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Beaty brothers adapt management for Tennessee challenges, opportunities

Sherry Bunting for Progressive Dairyman Published on 15 January 2016
Beatyview Farm

Tennessee weather can be unforgiving in its ability to deliver extremes, from the heat of the deep South to the winter cold of the North.

But it is also a region that delivers plenty of good grazing, as well as naturally abundant water supplies and close proximity to top Class I milk markets, a strong agricultural community and networks of highway infrastructure for moving supplies and agricultural goods.



For the three generations of the Beaty family, today farming 550 acres and milking 225 registered Holsteins at their Bradley County Century Farm, the business continues to adapt and improve to minimize the stress of the east Tennessee heat while maximizing the marketing opportunities in the region.

While Beatyview Farm does not boast a website for their high pedigreed Holsteins, the hallmark of their breeding program is to use high-type proven bulls, which has yielded top type cattle, with the Beatyview prefix showing up in top placings of shows all over the East and Midwest.

That’s what one would expect from a herd that has produced dozens of VG88 to EX92 females, with four on the farm currently at EX94. Milk quality and marketing also benefit from the seasonal aspects of the breeding program.

While the herd is milked year-round, twin brothers Brent and Brian manage the breeding program to concentrate the majority of their calvings in late summer and early fall. In fact, they freshened more than 16 heifers during the first week of September.

This seasonal tendency accomplishes two goals. First, the peak milk production coincides with the ramp-up of Southeast fluid milk demand when schools are in session, and secondly, it brings the cows through the pre- and post-calving transition after the peak heat of summer has passed.


open holding area

Knowing that heat stress can affect nutritional intake, milk production, cow health and reproduction, Brent and Brian manage the breeding program to minimize this stress by clustering calvings to occur at a rate of three to five cows per week as the summer heat diminishes from August through October. Late summer and early fall freshenings also give Beatyview its peak milk production at the time when the market demand is highest.

The Beaty brothers are both “cow guys,” and their father, Julius, who started the dairy on his father’s farm, today manages the crop side of the business as sons Brian and Brent have taken over the dairy operation. Brent’s son Justin is also quite involved with the crops and mechanics.

Brent’s main responsibilities are the breeding and calf care, while Brian mainly covers the feeding and mixing.

“We like that either of us can do each other’s jobs here,” Brent relates, noting the value of their interchangeability in giving some flexibility for time off. Two hired milkers report mainly to Brent.

During a July 2015 visit to the McDonald, Tennessee, farm, cows were comfortable in freestalls with waterbeds and cooled with overhead fans and misters, but most of their herd was still dry in pasture or transitioning in open auxiliary barns with exercise lots. The family was also preparing for new construction to replace an old closed-in barn that had sustained some roof damage with a more open facility, which will also provide some flexibility to potentially expand and optimize the double-12 herringbone parlor built a few years ago.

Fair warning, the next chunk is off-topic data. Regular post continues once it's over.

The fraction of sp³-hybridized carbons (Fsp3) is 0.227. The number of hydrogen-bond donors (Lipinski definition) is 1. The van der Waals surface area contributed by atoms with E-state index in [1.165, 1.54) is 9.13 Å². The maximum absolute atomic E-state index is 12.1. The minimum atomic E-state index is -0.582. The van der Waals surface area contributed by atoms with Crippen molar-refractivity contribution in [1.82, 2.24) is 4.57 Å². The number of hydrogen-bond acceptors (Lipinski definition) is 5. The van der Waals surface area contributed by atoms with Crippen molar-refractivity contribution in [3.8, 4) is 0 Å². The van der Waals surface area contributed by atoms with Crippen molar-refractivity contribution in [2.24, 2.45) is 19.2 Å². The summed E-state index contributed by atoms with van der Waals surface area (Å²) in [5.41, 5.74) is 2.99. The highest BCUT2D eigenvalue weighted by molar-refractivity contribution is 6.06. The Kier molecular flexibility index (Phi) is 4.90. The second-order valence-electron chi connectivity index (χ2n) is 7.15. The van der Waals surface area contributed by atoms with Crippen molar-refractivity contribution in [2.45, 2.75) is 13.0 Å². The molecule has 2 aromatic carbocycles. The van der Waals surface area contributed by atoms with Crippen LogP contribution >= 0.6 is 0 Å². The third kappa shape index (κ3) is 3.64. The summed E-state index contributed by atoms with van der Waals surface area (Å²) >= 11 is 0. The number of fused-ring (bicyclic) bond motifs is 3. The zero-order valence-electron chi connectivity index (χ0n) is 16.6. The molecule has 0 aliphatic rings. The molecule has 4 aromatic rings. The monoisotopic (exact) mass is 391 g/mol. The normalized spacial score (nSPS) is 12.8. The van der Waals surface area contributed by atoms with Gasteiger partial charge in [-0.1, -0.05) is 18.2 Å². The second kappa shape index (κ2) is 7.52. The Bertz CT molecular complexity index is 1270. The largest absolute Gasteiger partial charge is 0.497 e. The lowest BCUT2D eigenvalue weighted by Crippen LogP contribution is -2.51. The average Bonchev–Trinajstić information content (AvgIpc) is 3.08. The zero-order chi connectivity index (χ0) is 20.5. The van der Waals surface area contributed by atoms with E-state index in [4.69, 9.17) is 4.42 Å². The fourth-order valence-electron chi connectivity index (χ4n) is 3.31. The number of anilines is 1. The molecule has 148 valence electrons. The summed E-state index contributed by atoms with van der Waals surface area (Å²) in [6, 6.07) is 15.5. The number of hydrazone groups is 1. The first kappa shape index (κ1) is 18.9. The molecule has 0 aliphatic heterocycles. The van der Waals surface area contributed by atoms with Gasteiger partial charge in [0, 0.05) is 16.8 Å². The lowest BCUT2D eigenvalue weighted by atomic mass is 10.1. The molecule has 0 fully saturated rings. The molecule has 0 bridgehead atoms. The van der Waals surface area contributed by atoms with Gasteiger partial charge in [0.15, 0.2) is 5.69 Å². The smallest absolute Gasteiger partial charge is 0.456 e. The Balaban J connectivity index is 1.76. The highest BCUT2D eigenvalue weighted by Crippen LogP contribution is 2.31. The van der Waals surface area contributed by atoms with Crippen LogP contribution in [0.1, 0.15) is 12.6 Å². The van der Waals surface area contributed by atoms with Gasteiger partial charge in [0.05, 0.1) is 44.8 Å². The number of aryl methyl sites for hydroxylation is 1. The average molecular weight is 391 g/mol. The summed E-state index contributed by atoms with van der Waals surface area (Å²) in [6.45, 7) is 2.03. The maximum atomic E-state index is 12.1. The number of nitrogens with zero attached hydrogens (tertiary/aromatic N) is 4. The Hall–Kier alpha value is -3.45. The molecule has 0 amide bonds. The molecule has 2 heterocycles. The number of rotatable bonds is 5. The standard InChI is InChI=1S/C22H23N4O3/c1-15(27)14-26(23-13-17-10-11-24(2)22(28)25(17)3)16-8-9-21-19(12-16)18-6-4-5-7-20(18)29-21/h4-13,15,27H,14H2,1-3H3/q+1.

Grooved rubber matting is used to improve cow comfort where cows stand to eat as well as in cross alleys and holding areas.

The top show cattle have open-box stalls with large overhead fans.

The cattle housing is not fancy here at Beatyview Farm, but it is practical and open to capture as much natural ventilation as possible. The main thing is, says Brent, “We concentrate on the details of grooming and bedding stalls, and keeping walkways, open lots and holding areas clean and dry.”

Beaty family

The third generation, made up of four children between the two brothers, is already involved in the day-to-day operation of the dairy. Brent’s son Justin loves working with the crops. He and Brian’s daughter Morgan love showing the top breeding stock, including Morgan’s EX-92 Drift Line Advent Anna-RED.

Together, the family shows at the county and state levels, and at venues like the Southeast Regional show in Knoxville, Tennessee, and the North American International Livestock Exposition (NAILE) in Louisville, Kentucky. They have also been competitive at the All-American Dairy Show in Harrisburg, Pennsylvania, and in some years, sent cattle to the World Dairy Expo in Madison, Wisconsin.

In 2013, their 3-year-old EX92 Beatyiew Cat Tabby won the junior show at NAILE and was Junior All-American.

Calves are all raised here, and the sales of dairy breeding stock as well as steers for beef help diversify the income streams on the farm.

The Beaty family has experimented with their forage and grain cropping patterns, planting some fields to sorghum in the past couple of years to successfully hedge their drought risk in the region.  PD

Sherry Bunting is a freelance writer based in East Earl, Pennsylvania.

PHOTO 1: Beatyview Holsteins features a registered Holstein herd with some high pedigrees, and their prefix is found in herds and show rings throughout the country.

PHOTO 2: The open holding area behind the double-12 herringbone parlor at Beatyview Farm.

PHOTO 3: Three generations of the Beaty family are involved with the dairy and crops at Beatyview Farm in McDonald, Tennessee. Photos by Sherry Bunting.